Question: What is a calcium CT screening test and when should it be done?
Answer: Because much of coronary artery disease is preventable, we are now trying to look at detecting coronary disease much earlier -- much earlier than, and hopefully in the time period that it can be prevented, so we can prevent heart attack, the time it takes to treat heart attack and recover from a heart attack.
So coronary calcium screenings may be appropriate for some patients. Your doctor will assess your potential risk factors. If you have conditions that coronary calcium screening could be valuable then it may be recommended.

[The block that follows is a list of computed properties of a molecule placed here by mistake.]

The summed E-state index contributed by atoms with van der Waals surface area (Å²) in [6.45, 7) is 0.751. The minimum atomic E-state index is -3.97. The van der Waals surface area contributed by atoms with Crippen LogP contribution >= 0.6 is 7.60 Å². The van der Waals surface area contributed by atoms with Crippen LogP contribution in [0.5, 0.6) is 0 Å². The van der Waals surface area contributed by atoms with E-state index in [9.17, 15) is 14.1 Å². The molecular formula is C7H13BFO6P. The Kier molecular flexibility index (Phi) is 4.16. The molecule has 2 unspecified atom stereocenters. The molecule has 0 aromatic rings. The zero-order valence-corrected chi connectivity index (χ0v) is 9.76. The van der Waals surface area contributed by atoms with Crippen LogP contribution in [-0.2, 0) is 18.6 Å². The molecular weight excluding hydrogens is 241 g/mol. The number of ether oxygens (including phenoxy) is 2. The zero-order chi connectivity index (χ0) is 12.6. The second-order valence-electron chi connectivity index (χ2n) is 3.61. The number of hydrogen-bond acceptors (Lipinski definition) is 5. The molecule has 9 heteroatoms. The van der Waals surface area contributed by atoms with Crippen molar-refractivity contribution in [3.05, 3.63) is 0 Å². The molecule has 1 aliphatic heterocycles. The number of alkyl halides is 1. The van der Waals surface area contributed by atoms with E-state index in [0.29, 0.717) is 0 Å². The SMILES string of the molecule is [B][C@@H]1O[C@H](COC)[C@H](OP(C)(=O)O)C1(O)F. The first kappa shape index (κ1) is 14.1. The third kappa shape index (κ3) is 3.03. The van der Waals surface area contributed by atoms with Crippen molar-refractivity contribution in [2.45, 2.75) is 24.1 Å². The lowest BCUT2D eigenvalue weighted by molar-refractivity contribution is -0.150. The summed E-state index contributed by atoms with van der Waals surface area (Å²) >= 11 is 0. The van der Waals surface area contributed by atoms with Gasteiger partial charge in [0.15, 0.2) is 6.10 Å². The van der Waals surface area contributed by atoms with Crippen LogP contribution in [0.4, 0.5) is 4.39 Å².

We know, for instance, that multi-slice X-ray machines that are used to do coronary calcium screening are very sensitive at detecting calcium. Calcium builds up in the atherosclerotic plaque, or the hardening of the arteries. The more calcium, the more likely you have atherosclerosis; the more atherosclerosis, the more likely you are to develop coronary artery disease.
The American College of Cardiology has published what we call 'Appropriateness Criteria,' that is, when this test should be done and when other tests might be more appropriate. So, discuss this with your doctor, go over the risk factors and determine whether or not you could profit from this type of screening.
Previous: Should I Get Tested If I Have A Family History Of Heart Attack?